His associates were eager to sing his praises, and I was able to interview several. Booker T. Jones said, “He’s the one who makes the band go,” while Ry Cooder declared, “He has the sensitivity that allows him to grasp what the hell is going on.”
Graham Nash described a session with Lindley on fiddle: “I said, ‘I’d like you to stand on the street corner and play like an old bum.’ And he said, ‘Boy, that’s real easy for me.’”
Ronstadt offered, “He just instinctively gravitates towards something that is extremely high-quality and has integrity in whatever art form he’s contemplating—which is a lovely thing to have.”
Although Lindley supports Jackson Browne on round-neck guitar here, the highlights of countless Browne concerts were Lindley’s incandescent lap-steel solos on “Doctor My Eyes” and “Running on Empty.”
Photo by Ebet Roberts
And Browne stated, “I can’t even call it ‘my music’ when I think about David, because he’s such an integral part of it."
The band David put together, also named El Rayo-X, was without question one of the top five live bands I ever saw. And I saw Jimi Hendrix twice! Mr. Dave had me open for them in 1981, when my surf combo Cowabunga had only done three gigs. But I got to actually play with David in ’98, as part of the Festival d'été de Québec City’s “guitar summit,” featuring Martin Simpson, Bob Brozman, percussionist Wally Ingram, and Lindley on acoustic Hawaiian Weissenborn slide. During a mini-rehearsal, I’m guessing he could sense that I was nervous. (Wouldn’t you be?) But he put me at ease, and wanted to give me a chunk of the spotlight. I asked him if he still did “Brother John,” the Wild Tchoupitoulas song. I had a second line take on “Limbo Rock,” so we stitched them together. Somewhere during my solo, I quoted War’s “Low Rider,” and Lindley was on it in a millisecond.
Things That Lindley Fans Might Not Know About Him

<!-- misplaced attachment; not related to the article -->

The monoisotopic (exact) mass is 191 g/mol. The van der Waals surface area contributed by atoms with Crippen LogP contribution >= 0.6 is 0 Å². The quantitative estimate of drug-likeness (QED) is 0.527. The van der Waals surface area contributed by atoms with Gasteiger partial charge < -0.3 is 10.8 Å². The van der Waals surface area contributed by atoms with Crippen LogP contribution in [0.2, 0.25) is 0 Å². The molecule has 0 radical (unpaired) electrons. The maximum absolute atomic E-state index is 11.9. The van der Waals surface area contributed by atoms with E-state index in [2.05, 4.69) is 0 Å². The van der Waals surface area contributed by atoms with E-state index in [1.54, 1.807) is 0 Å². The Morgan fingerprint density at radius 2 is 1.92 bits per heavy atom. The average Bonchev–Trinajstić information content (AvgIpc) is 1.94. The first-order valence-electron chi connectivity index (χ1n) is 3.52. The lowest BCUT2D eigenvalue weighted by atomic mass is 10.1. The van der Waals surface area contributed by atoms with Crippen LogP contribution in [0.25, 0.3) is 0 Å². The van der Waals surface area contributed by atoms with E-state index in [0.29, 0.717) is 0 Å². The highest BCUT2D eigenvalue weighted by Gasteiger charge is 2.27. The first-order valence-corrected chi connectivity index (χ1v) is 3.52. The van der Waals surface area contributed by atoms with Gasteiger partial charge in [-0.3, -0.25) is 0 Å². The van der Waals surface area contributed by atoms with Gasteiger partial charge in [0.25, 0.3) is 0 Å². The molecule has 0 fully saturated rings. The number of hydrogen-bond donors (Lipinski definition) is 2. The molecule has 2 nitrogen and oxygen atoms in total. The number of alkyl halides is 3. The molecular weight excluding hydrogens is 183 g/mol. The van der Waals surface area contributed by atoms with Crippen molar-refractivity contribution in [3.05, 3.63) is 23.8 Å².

• Correlating his musical aptitude and high school track career, he said, “I could run hurdles the first time—I knew what I was doing. So, they put me in the 120 low hurdles.”
• Also, during high school, he played flamenco in a guitar duo.
• The bane of Lindley’s existence was that loud knock from housekeeping—despite threatening signs he affixed to hotel doors. As good as he was with voices, his impersonation of a mad dog just inside the door was so convincing, the next sound was that of the maid running for dear life.
• He was a great cartoonist, illustrating his solo CDs with comical self-portraits.
• David once mentioned that Peter Lewis of Moby Grape was his cousin. I said, “Isn’t he Loretta Young’s son?” “Yep.” “So, Loretta Young is your aunt?” It’s true: Lindley was part of the same gene pool as the epitome of Hollywood glamor.
• At a time when female producers were extremely rare, he asked Ronstadt to helm his fourth solo album, Very Greasy.
• He was an expert marksman and archer.
• He and guitarist/producer Henry Kaiser traveled to Madagascar to record the acclaimed A World Out of Time albums with indigenous musicians, resulting in considerable income for the Malagasy players and citizens.
I’ve always been fascinated with the so-called “zone” musicians sometimes achieve, like a basketball player with a hot hand, when you play something you didn’t know you could. It doesn’t require virtuosity, but the chances for someone with Lindley’s talent surely improves the odds. He described the sort of out-of-body experience. “I fail a lot. When that happens, that’s when you have to fall back on all the mechanical stuff and technique,” he told me in 2006. But being in the zone, he said, was like watching himself from three feet away.
“The bane of Lindley’s existence was that loud knock from housekeeping. His impersonation of a mad dog just inside the door was so convincing, the next sound was that of the maid running for dear life.”
I’ve thought about what influence, if any, David had on me. Not as a guitarist, really, because I can’t play like him; no one can. But he was the first guy I saw in a major act playing Silvertone amp-in-case models or a Dan Armstrong London with two sliding pickups— extracting killer tones—leading me down a rabbit-hole hunt for Goyas and Zim-Gars. He even gave me my pen- and stage-name, Teisco Del Rey. Then there was his clothes. Need I say more?
He was a serious musician not taking himself too seriously. He didn’t hide his wacky sense of humor in order to make music of the highest order. That’s the dichotomy. He wrote songs like “Sport Utility Suck,” “Cat Food Sandwiches,” and “When a Guy Gets Boobs,” and told hilarious stories onstage. He led audiences in singalongs to Frizz Fuller’s “Tiki Torches at Twilight.” So, you’d see this leprechaun in garish polyester, talking about Krispy Kreme donuts, and then he’d play something beautiful like his “Quarter of a Man” or something biting like "Revenge Will Come” [for every child kept down].
He gave me permission to display all sides of my personality, and you have that permission too. We have him to thank for that and so much more.